Latest Emissions Trading Scheme reforms target transparency and complianceClimate Change
The second set of improvements to the New Zealand Emissions Trading Scheme (NZ ETS) have been announced to further encourage greenhouse gas emissions reductions and increase forestry planting, said the Minister for Climate Change.
These latest changes will:
- improve transparency within the NZ ETS,
- increase rates of compliance with the scheme,
- pave the way for robust NZ ETS auctions,
- ensure that the fixed price option is removed no later than the end of 2022,
- enable a price floor to be added to the NZ ETS if necessary in future.
From 2021, changes designed to increase transparency of the NZ ETS will let the public access more information about the scheme, including the emissions of individual NZ ETS participants.
“It’s critical for public trust in the NZ ETS that information is readily available,” James Shaw said.
“It’s also crucial that participants comply with their obligations”.
NZ ETS compliance rates are expected to increase as a result of planned changes to the existing penalty regime which will see penalties separated into two categories; one related to reporting compliance and the other related to surrender/repayment obligations.
NZ ETS auctions, which are planned to begin in late 2020, will also be strengthened by these changes.
“We have enabled the appointment of an auction monitor to independently oversee NZ ETS auctions. An auction monitor will minimise anti-competitive behaviour and promote fair access to auctions,” said Mr Shaw.
Under the latest changes the current $25 fixed price option price ceiling (FPO) will be removed when auctioning begins, or no later than 31 December 2022.
“This ensures that the FPO will be removed while also allowing for any unexpected events, such as a delay to the introduction of auctioning,” Mr Shaw said.
As previously announced, the FPO will retain its current $25 level for surrenders due in 2019 in order to support ongoing regulatory predictability.
“It’s not out of the question that a price floor might be introduced in future,” Mr Shaw said.
“Submitters called for a price floor so their confidence in the NZ ETS would increase. We will enable a price floor if it’s necessary in future to protect against unacceptably low prices.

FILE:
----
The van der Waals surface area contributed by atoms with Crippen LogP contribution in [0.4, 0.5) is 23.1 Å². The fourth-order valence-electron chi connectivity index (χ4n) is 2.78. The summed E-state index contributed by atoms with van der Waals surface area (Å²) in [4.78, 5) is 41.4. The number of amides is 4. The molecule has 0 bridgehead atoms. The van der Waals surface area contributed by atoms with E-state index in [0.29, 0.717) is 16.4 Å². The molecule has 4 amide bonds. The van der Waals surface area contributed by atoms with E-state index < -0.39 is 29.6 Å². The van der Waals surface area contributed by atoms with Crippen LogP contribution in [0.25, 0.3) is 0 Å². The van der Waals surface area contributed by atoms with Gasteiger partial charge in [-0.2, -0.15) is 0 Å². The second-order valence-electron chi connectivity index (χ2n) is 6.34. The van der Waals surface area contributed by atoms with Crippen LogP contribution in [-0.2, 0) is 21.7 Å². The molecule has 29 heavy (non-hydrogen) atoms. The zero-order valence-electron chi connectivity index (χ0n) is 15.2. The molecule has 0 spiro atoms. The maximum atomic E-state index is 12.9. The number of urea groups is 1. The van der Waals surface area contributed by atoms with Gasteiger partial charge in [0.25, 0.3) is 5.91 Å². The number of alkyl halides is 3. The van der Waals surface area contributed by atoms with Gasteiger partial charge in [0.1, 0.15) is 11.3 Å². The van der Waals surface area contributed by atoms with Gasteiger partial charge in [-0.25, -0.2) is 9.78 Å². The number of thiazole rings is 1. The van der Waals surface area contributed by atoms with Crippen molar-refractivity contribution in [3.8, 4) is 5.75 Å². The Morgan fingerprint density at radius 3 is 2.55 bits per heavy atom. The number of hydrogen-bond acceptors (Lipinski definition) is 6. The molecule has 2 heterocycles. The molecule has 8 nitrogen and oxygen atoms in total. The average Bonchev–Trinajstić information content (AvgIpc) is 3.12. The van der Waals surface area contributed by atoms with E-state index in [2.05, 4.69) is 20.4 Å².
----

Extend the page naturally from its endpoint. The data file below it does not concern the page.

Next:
Both sets of improvements to the NZ ETS; along with further decisions expected over the coming months on industrial allocation, will form a single bill to amend the Climate Change Response Act 2002.
Parliament will consider this bill alongside the Climate Change Response (Zero Carbon) Amendment Bill, which was introduced to Parliament last week and is expected to pass into law at the end of this year. Both bills will support New Zealand’s aim of reducing greenhouse gas emissions to levels that help limit global warming to 1.5o Celsius above pre-industrial level.
The public will have an opportunity to provide feedback on the Bill when it is referred to select committee.
The Government also plans to consult, in due, course on regulations for auctioning and NZ ETS settings (including supply volumes and price ceiling levels), amongst other topics.
In addition, the Government is considering its response to recommendations from the Interim Climate Change Committee on setting up a system to reduce agricultural emissions and transitioning to 100 per cent renewable electricity by 2035.
Proposals to introduce a broader market governance framework for the NZ ETS will be developed over a longer time-frame and will not form part of the amendment bill to be introduced later this year.
“It is worth taking more time to develop a market governance framework for the NZ ETS that is comprehensive and coherent, and to ensure the impacts of any proposals on market participants are fully understood,” James Shaw said.